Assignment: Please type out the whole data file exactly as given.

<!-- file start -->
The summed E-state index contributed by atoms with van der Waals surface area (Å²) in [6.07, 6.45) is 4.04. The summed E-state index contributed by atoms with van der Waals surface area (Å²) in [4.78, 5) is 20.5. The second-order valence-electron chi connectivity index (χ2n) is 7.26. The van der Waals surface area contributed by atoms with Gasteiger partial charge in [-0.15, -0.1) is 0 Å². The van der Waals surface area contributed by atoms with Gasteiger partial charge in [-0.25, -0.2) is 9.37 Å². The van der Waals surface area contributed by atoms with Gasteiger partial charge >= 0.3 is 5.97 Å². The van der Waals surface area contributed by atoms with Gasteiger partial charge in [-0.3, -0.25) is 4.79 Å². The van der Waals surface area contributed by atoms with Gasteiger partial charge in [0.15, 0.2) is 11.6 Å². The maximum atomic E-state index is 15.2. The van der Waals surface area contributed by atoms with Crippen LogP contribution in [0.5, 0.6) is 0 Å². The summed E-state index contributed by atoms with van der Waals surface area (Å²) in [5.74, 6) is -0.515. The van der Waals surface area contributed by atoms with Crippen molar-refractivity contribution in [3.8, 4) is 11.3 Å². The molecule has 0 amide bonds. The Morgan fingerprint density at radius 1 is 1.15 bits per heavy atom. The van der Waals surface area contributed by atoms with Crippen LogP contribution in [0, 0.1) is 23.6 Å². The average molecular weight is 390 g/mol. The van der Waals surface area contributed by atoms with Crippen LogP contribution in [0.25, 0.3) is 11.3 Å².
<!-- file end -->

The summed E-state index contributed by atoms with van der Waals surface area (Å²) in [6.07, 6.45) is 4.04. The summed E-state index contributed by atoms with van der Waals surface area (Å²) in [4.78, 5) is 20.5. The second-order valence-electron chi connectivity index (χ2n) is 7.26. The van der Waals surface area contributed by atoms with Gasteiger partial charge in [-0.15, -0.1) is 0 Å². The van der Waals surface area contributed by atoms with Gasteiger partial charge in [-0.25, -0.2) is 9.37 Å². The van der Waals surface area contributed by atoms with Gasteiger partial charge >= 0.3 is 5.97 Å². The van der Waals surface area contributed by atoms with Gasteiger partial charge in [-0.3, -0.25) is 4.79 Å². The van der Waals surface area contributed by atoms with Gasteiger partial charge in [0.15, 0.2) is 11.6 Å². The maximum atomic E-state index is 15.2. The van der Waals surface area contributed by atoms with Crippen LogP contribution in [0.5, 0.6) is 0 Å². The summed E-state index contributed by atoms with van der Waals surface area (Å²) in [5.74, 6) is -0.515. The van der Waals surface area contributed by atoms with Crippen molar-refractivity contribution in [3.8, 4) is 11.3 Å². The molecule has 0 amide bonds. The Morgan fingerprint density at radius 1 is 1.15 bits per heavy atom. The van der Waals surface area contributed by atoms with Crippen LogP contribution in [0, 0.1) is 23.6 Å². The average molecular weight is 390 g/mol. The van der Waals surface area contributed by atoms with Crippen LogP contribution in [0.25, 0.3) is 11.3 Å².